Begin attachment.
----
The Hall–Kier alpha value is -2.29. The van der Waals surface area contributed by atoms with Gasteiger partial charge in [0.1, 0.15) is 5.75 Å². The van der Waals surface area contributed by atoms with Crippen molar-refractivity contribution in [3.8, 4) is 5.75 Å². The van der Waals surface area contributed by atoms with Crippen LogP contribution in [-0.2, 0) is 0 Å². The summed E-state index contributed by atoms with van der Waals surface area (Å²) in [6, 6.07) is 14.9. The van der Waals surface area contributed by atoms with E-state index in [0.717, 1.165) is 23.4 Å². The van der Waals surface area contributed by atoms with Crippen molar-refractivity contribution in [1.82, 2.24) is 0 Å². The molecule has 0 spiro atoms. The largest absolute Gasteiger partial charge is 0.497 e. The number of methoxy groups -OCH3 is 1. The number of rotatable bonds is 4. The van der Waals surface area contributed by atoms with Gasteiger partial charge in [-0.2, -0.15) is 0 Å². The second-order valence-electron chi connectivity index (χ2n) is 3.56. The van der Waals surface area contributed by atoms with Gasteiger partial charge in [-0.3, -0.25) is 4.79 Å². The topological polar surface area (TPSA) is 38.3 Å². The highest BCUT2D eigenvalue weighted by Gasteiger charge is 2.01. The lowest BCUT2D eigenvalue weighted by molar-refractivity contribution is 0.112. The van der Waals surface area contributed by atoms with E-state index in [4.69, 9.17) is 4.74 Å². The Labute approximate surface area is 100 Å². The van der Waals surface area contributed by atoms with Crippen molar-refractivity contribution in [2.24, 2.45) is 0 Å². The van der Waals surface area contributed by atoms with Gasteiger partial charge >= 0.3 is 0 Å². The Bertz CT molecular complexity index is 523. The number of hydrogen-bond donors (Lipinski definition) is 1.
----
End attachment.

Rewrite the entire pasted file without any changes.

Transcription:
The Hall–Kier alpha value is -2.29. The van der Waals surface area contributed by atoms with Gasteiger partial charge in [0.1, 0.15) is 5.75 Å². The van der Waals surface area contributed by atoms with Crippen molar-refractivity contribution in [3.8, 4) is 5.75 Å². The van der Waals surface area contributed by atoms with Crippen LogP contribution in [-0.2, 0) is 0 Å². The summed E-state index contributed by atoms with van der Waals surface area (Å²) in [6, 6.07) is 14.9. The van der Waals surface area contributed by atoms with E-state index in [0.717, 1.165) is 23.4 Å². The van der Waals surface area contributed by atoms with Crippen molar-refractivity contribution in [1.82, 2.24) is 0 Å². The molecule has 0 spiro atoms. The largest absolute Gasteiger partial charge is 0.497 e. The number of methoxy groups -OCH3 is 1. The number of rotatable bonds is 4. The van der Waals surface area contributed by atoms with Gasteiger partial charge in [-0.2, -0.15) is 0 Å². The second-order valence-electron chi connectivity index (χ2n) is 3.56. The van der Waals surface area contributed by atoms with Gasteiger partial charge in [-0.3, -0.25) is 4.79 Å². The topological polar surface area (TPSA) is 38.3 Å². The highest BCUT2D eigenvalue weighted by Gasteiger charge is 2.01. The lowest BCUT2D eigenvalue weighted by molar-refractivity contribution is 0.112. The van der Waals surface area contributed by atoms with E-state index in [4.69, 9.17) is 4.74 Å². The Labute approximate surface area is 100 Å². The van der Waals surface area contributed by atoms with Crippen molar-refractivity contribution in [2.24, 2.45) is 0 Å². The van der Waals surface area contributed by atoms with Gasteiger partial charge >= 0.3 is 0 Å². The Bertz CT molecular complexity index is 523. The number of hydrogen-bond donors (Lipinski definition) is 1.